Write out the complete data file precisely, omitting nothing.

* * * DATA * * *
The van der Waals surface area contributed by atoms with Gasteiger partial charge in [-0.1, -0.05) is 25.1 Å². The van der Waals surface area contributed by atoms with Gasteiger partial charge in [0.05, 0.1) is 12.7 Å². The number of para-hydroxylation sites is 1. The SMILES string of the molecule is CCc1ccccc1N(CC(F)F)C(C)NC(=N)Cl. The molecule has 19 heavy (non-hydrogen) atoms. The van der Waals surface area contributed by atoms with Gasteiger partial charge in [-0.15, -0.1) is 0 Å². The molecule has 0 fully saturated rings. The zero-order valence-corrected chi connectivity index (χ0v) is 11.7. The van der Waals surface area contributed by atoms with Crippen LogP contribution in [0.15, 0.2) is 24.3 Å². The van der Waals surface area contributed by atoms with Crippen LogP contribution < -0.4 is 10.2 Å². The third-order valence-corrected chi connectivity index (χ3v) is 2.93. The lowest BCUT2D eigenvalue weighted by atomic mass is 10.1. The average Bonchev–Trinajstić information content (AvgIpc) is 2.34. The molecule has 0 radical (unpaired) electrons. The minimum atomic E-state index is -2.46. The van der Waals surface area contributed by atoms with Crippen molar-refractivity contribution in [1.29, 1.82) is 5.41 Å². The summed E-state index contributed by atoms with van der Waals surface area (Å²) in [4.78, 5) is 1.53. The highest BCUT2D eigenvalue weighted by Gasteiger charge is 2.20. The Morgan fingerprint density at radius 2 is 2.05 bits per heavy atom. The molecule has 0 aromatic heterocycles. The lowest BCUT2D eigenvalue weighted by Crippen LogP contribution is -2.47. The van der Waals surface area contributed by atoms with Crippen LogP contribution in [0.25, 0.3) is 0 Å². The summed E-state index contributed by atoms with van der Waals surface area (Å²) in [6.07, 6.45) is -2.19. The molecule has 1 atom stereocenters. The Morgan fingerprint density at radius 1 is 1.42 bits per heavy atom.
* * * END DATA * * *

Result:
The van der Waals surface area contributed by atoms with Gasteiger partial charge in [-0.1, -0.05) is 25.1 Å². The van der Waals surface area contributed by atoms with Gasteiger partial charge in [0.05, 0.1) is 12.7 Å². The number of para-hydroxylation sites is 1. The SMILES string of the molecule is CCc1ccccc1N(CC(F)F)C(C)NC(=N)Cl. The molecule has 19 heavy (non-hydrogen) atoms. The van der Waals surface area contributed by atoms with Gasteiger partial charge in [-0.15, -0.1) is 0 Å². The molecule has 0 fully saturated rings. The zero-order valence-corrected chi connectivity index (χ0v) is 11.7. The van der Waals surface area contributed by atoms with Crippen LogP contribution in [0.15, 0.2) is 24.3 Å². The van der Waals surface area contributed by atoms with Crippen LogP contribution < -0.4 is 10.2 Å². The third-order valence-corrected chi connectivity index (χ3v) is 2.93. The lowest BCUT2D eigenvalue weighted by atomic mass is 10.1. The average Bonchev–Trinajstić information content (AvgIpc) is 2.34. The molecule has 0 radical (unpaired) electrons. The minimum atomic E-state index is -2.46. The van der Waals surface area contributed by atoms with Crippen molar-refractivity contribution in [1.29, 1.82) is 5.41 Å². The summed E-state index contributed by atoms with van der Waals surface area (Å²) in [4.78, 5) is 1.53. The highest BCUT2D eigenvalue weighted by Gasteiger charge is 2.20. The Morgan fingerprint density at radius 2 is 2.05 bits per heavy atom. The molecule has 0 aromatic heterocycles. The lowest BCUT2D eigenvalue weighted by Crippen LogP contribution is -2.47. The van der Waals surface area contributed by atoms with Crippen LogP contribution in [0.25, 0.3) is 0 Å². The summed E-state index contributed by atoms with van der Waals surface area (Å²) in [6.07, 6.45) is -2.19. The molecule has 1 atom stereocenters. The Morgan fingerprint density at radius 1 is 1.42 bits per heavy atom.